For nothing is fixed forever and forever and forever, it is not fixed: the earth is always shifting, the light is always changing, the sea does not cease to grind down rock. Generations do not cease to be born, and we are responsible to them because we are the only witnesses they have. The sea rises, the light fails, lovers cling to each other, and children cling to us. The moment we cease to hold each other, the moment we break faith with one another, the sea engulfs us and the light goes out.
- James Baldwin-
This is the month of love. February brings kisses, hugs, chocolates and roses to lovers everywhere. The smiles and laughter are no artificial facade. It is a human condition...a need to love and be loved. Research into love and happiness in recent years challenge our most basic cultural, political and economic assumptions, and are transforming the field of psychology itself. The areas of Positive Psychology, Cognitive Psychology, Neuropsychology, Evolutionary Psychology, Clinical Psychology, Marriage and Family Counselling, are being impacted by the surprising results into what makes us happy in life.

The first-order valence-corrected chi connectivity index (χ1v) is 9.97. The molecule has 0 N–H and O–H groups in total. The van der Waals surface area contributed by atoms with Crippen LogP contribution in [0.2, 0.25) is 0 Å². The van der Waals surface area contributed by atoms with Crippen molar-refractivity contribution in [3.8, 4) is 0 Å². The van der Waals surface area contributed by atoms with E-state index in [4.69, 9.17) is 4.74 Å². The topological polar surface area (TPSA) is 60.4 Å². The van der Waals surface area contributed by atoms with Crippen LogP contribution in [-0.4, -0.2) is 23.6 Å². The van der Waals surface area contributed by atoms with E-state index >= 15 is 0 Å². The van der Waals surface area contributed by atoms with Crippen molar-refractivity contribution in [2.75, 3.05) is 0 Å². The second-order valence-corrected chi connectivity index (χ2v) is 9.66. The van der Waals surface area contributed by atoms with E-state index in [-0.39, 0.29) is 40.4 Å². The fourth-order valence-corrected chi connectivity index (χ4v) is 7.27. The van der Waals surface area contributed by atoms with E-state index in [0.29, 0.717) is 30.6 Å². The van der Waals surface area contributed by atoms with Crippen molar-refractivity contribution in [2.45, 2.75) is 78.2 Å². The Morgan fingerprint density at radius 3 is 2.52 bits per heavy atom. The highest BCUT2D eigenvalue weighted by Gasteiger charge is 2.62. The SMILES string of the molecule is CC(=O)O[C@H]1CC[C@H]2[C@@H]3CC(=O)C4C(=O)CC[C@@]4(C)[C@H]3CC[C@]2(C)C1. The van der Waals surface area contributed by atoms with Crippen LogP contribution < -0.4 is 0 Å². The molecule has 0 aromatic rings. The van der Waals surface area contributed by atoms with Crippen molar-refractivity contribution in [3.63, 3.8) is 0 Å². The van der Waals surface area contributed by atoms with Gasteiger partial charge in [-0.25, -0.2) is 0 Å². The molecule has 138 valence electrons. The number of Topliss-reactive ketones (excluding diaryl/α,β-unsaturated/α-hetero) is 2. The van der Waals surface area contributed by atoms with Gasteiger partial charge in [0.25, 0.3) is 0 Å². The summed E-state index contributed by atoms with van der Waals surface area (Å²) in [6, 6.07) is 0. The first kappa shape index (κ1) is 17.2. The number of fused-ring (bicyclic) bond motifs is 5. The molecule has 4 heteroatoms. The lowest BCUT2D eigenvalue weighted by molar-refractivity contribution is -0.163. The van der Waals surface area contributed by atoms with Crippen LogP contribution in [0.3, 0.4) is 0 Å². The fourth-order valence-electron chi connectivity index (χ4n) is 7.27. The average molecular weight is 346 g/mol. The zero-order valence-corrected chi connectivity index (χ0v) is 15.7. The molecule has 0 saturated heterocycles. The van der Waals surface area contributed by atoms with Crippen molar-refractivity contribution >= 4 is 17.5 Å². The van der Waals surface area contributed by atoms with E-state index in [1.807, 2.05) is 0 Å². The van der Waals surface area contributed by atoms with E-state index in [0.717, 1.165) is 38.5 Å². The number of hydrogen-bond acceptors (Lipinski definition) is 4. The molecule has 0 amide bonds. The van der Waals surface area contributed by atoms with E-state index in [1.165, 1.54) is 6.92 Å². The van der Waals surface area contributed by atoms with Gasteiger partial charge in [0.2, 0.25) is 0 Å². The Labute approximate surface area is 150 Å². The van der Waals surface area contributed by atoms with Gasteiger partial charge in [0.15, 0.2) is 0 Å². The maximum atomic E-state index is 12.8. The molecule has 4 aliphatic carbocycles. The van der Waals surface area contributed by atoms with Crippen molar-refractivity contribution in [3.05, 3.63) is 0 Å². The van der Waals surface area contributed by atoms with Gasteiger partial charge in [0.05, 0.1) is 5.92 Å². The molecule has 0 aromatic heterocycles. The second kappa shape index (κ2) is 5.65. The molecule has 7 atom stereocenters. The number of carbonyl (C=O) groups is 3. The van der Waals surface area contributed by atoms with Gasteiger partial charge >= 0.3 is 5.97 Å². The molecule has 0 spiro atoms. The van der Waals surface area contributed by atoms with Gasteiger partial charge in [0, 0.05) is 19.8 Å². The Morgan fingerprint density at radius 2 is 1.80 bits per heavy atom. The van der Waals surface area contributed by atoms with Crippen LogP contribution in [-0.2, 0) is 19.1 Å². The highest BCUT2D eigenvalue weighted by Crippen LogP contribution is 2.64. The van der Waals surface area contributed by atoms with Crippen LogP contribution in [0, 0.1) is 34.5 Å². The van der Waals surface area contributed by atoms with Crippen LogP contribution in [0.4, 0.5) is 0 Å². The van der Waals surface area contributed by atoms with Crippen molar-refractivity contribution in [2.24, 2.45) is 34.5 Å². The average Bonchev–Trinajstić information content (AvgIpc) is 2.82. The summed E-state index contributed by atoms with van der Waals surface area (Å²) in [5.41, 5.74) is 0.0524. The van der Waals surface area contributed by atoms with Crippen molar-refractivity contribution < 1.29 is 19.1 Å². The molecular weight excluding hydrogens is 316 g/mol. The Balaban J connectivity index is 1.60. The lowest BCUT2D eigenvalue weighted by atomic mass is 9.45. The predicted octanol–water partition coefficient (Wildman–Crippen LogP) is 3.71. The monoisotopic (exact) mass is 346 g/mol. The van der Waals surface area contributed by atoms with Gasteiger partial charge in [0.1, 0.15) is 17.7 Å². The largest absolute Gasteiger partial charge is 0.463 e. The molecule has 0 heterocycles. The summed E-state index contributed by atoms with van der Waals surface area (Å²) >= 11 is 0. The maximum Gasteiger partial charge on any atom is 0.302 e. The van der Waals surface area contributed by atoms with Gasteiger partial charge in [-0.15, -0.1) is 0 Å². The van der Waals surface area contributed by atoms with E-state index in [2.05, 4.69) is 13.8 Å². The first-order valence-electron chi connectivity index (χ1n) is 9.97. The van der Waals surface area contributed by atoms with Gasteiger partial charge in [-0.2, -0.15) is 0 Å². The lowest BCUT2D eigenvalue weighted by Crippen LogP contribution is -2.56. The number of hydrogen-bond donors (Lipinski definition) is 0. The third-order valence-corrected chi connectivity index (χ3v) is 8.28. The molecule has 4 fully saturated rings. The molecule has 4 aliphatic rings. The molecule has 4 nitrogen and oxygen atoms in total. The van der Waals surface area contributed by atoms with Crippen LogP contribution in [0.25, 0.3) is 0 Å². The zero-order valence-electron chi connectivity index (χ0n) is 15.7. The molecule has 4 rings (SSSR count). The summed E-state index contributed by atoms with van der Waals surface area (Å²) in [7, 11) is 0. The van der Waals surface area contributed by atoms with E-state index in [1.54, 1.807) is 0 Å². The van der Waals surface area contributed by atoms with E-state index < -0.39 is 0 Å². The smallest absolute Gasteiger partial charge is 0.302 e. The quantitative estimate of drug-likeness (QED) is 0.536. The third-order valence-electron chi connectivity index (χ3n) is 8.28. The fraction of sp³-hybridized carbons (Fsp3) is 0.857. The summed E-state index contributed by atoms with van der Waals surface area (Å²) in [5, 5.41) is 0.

Harvard University had the unique opportunity to study a group of it’s male students over their lifetimes. The study known as the “Grant Study” after it’s initial funding donor, studied a group of 268 young men beginning in the 1940s and followed their development. The study continues to this date. It is a remarkable piece of research into what factors create and maintain success and more importantly, happiness in a person’s life.
Surprisingly, the study discovered that wealth , health, material possessions, stature in society or vocation , were not key factors in a person’s long term happiness. The one element that created happiness in life was a good relationship with a partner… in other words, LOVE.
The impact of love in a person’s life was discovered to be very significant. Men who had poor childhood relationships with their mothers were much more likely to develop dementia when old. Late in their professional lives, the men’s boyhood relationships with their mothers—but not with their fathers—were associated with effectiveness at work.
On the other hand, warm childhood relations with fathers correlated with lower rates of adult anxiety, greater enjoyment of vacations, and increased “life satisfaction” at age 75—whereas the warmth of childhood relationships with mothers had no significant bearing on life satisfaction at 75.
The researcher’s key takeaway, in his own words: “The seventy-five years and twenty million dollars expended on the Grant Study points … to a straightforward five-word conclusion:
‘Happiness is love. Full stop.’ ”
This February take the opportunity to build relationships with those around you. The research and the science confirm how important it is for all of us.